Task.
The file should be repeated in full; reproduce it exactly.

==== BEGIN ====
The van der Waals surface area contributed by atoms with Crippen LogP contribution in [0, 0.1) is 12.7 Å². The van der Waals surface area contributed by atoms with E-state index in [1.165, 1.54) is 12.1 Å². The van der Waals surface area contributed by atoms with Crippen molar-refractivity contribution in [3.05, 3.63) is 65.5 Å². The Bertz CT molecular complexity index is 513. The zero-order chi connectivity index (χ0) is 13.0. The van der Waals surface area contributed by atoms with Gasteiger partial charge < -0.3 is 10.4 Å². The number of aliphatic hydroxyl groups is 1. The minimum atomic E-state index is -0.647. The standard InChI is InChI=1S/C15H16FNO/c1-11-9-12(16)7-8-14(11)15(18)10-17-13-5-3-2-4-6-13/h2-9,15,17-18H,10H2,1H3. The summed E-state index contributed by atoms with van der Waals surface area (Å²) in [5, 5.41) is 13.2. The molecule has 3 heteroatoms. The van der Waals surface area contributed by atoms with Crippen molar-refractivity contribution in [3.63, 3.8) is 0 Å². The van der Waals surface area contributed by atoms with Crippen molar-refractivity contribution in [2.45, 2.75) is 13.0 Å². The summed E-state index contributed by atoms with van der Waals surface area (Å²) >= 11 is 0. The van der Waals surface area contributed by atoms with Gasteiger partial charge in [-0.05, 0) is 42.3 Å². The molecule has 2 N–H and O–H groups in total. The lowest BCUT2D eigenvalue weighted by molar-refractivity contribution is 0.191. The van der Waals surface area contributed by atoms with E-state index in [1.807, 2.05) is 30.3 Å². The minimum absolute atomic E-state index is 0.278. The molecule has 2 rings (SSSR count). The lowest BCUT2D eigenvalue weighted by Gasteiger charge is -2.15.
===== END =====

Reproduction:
The van der Waals surface area contributed by atoms with Crippen LogP contribution in [0, 0.1) is 12.7 Å². The van der Waals surface area contributed by atoms with E-state index in [1.165, 1.54) is 12.1 Å². The van der Waals surface area contributed by atoms with Crippen molar-refractivity contribution in [3.05, 3.63) is 65.5 Å². The Bertz CT molecular complexity index is 513. The zero-order chi connectivity index (χ0) is 13.0. The van der Waals surface area contributed by atoms with Gasteiger partial charge < -0.3 is 10.4 Å². The number of aliphatic hydroxyl groups is 1. The minimum atomic E-state index is -0.647. The standard InChI is InChI=1S/C15H16FNO/c1-11-9-12(16)7-8-14(11)15(18)10-17-13-5-3-2-4-6-13/h2-9,15,17-18H,10H2,1H3. The summed E-state index contributed by atoms with van der Waals surface area (Å²) in [5, 5.41) is 13.2. The molecule has 3 heteroatoms. The van der Waals surface area contributed by atoms with Crippen molar-refractivity contribution in [3.63, 3.8) is 0 Å². The van der Waals surface area contributed by atoms with Crippen molar-refractivity contribution in [2.45, 2.75) is 13.0 Å². The summed E-state index contributed by atoms with van der Waals surface area (Å²) >= 11 is 0. The van der Waals surface area contributed by atoms with Gasteiger partial charge in [-0.05, 0) is 42.3 Å². The molecule has 2 N–H and O–H groups in total. The lowest BCUT2D eigenvalue weighted by molar-refractivity contribution is 0.191. The van der Waals surface area contributed by atoms with E-state index in [1.807, 2.05) is 30.3 Å². The minimum absolute atomic E-state index is 0.278. The molecule has 2 rings (SSSR count). The lowest BCUT2D eigenvalue weighted by Gasteiger charge is -2.15.